Why I am not a Progressive

Well, in many ways that is the theme of this entire blog, but I just want to point out how although the watchword of the modern Progressive is equality, that commitment is fundamentally insincere. I was recently reading Plain Tales From the Hills, a collection of short stories by Rudyard Kipling, and in “Kidnapped,” he writes, only half tongue-in-cheek:

Properly speaking, Government should establish a Matrimonial Department, efficiently officered, with a Jury of Matrons, a Judge of the Chief Court, a Senior Chaplain, and an Awful Warning, in the shape of a love-match that has gone wrong, chained to the trees in the courtyard. All marriages should be made through the Department, which might be subordinate to the Educational Department, under the same penalty as that attaching to the transfer of land without a stamped document. But Government won’t take suggestions. It pretends that it is too busy.

I made this suggestion myself, at the age of about 15, to an ultra-Progressive friend of mine (the kind who thinks that the family is a pernicious institution because it undermines equality of opportunity) and didn’t get a satisfactory answer. My point was something along the lines of Samuel Johnson:

How small, of all that human hearts endure,
That part which laws or kings can cause or cure!

Now, if you are really serious about market failure in the economic sphere, if you really think that the government can intervene to good effect in economic relations, you should believe that it can intervene to good effect in social relations. Progressives love to talk about things like “social justice” and “social benefits” but despite their names, these are economic terms. “Social benefits” doesn’t mean more friendships or more respect, it means a cheque from HMG. Now remember, a lot of progressive justifications for their economic ideas are the way they redound socially. For instance, their modern bible, The Spirit Level, justifies progressive economic policies because they (allegedly) make us all happier and healthier. Now, I have no intention of joining the debate over that book, my point is simply that if that is the critique, it should be consistent across the board.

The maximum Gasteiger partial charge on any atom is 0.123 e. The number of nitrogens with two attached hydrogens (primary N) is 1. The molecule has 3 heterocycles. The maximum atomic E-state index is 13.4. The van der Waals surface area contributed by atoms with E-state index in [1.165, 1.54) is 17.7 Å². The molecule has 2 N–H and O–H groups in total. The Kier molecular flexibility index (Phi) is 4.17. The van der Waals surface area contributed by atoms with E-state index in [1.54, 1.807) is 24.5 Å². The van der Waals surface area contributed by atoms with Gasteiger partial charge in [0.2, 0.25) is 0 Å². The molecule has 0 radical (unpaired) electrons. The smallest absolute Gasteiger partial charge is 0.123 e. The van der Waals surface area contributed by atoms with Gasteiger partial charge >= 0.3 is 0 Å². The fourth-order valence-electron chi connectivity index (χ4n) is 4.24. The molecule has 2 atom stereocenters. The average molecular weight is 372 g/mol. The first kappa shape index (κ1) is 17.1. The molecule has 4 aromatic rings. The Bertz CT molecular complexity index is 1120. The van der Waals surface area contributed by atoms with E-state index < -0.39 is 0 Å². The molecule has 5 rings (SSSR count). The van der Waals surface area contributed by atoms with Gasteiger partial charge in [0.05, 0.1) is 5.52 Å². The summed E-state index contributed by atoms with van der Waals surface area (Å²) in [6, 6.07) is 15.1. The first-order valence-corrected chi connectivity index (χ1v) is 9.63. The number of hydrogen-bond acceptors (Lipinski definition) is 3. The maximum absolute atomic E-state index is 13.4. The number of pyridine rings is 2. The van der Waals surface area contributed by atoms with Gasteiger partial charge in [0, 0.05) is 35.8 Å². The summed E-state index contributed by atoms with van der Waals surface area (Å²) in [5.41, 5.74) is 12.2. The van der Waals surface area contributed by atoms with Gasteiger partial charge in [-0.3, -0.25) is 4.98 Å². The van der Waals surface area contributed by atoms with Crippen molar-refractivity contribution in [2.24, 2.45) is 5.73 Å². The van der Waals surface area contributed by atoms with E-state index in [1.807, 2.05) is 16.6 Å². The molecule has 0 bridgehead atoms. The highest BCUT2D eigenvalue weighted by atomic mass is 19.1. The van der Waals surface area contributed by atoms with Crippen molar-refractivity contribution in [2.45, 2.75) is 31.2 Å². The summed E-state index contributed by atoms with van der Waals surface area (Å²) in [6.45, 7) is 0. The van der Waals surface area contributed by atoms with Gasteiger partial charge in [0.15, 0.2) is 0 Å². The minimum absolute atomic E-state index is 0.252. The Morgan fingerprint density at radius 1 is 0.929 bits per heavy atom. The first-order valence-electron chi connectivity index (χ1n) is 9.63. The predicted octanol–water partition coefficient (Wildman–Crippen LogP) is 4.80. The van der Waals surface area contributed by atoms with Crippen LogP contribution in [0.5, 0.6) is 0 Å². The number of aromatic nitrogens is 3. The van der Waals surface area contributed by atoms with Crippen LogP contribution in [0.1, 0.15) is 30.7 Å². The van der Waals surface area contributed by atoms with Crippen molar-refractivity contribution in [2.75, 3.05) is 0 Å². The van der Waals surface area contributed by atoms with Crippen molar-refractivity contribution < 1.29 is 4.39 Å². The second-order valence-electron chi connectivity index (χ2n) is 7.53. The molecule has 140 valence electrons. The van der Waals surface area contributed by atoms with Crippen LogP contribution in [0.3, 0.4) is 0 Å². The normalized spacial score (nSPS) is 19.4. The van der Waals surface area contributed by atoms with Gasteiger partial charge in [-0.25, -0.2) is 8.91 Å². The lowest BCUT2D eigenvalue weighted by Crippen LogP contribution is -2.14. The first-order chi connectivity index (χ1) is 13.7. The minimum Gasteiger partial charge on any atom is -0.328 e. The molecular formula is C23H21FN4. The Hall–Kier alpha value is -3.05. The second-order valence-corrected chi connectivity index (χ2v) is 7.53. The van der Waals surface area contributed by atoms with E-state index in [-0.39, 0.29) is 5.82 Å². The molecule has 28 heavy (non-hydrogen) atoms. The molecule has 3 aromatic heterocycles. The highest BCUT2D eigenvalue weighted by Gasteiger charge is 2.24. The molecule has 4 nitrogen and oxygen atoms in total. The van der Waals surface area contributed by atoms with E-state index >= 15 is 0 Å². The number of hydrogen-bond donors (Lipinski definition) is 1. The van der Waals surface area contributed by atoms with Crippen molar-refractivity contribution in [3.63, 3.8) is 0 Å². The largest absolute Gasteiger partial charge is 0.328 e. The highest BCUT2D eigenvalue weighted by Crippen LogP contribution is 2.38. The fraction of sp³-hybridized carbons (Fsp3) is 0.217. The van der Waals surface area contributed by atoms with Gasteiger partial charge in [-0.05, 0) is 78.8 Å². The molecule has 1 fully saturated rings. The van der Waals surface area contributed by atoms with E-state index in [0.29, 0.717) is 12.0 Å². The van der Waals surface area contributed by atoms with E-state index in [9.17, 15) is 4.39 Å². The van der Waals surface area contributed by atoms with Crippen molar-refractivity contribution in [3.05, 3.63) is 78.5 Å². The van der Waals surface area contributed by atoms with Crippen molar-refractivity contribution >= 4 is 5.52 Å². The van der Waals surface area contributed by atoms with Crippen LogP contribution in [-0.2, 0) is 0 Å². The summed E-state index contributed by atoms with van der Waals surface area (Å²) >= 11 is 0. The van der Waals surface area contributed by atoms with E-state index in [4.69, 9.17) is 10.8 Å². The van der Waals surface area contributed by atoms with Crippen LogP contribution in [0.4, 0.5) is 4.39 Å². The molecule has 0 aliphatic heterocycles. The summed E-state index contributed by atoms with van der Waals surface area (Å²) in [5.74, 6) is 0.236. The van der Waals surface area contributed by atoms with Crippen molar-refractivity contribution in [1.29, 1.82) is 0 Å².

Kurt Vonnegut once wrote – and I can’t find the quote, so excuse the paraphrase – that every human being should be guaranteed to be brought into the world in a loving family, to have happy friendships, to have a fulfilling job, and so on. And the reason he cared about giving everyone a job was not for economic, but for social reasons – so that people would feel needed and useful, that they were accomplishing something with their lives. We might well see this as a natural extension of progressive human rights manifestos, such as UDHR and ECHR. Progressives will generally be sympathetic to this as a concept. But when you start talking about the Matrimonial Department or Friendship Quotas, they run a mile.

Now, to be clear, I do not favour setting up a Matrimonial Department. But I don’t go around claiming “market failure” at every turn, I’m happy to allow people to make their own decisions and let the chips fall where they may.

My view is that progressives are deeply insincere, not in the sense that they don’t believe what they are arguing for, but in the sense that they don’t believe their own arguments. They do believe in economic equality, but not for the reasons that they like to put forward. This is why they are so sensitive to so-called “dog whistles” on the right – as practitioners of fundamentally insincere politics, they naturally project their own insincerity onto others. The real creed of progressivism is “From Each According To His Needs, To Each According To His Abilities,” but seen as a moral commandment, not an economic one. What they care about is a redistribution of property along those lines, and they are prepared to use any arguments to get there – and to be fair, they are hardly alone in using arguments as soldiers. So although the logic of their arguments might support these social schemes, they don’t care, because the arguments aren’t what they really believe in.

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One response to this post.

  1. […] I have written before, I regard the standard leftist concern for “inequality” as deeply insincere. As I […]

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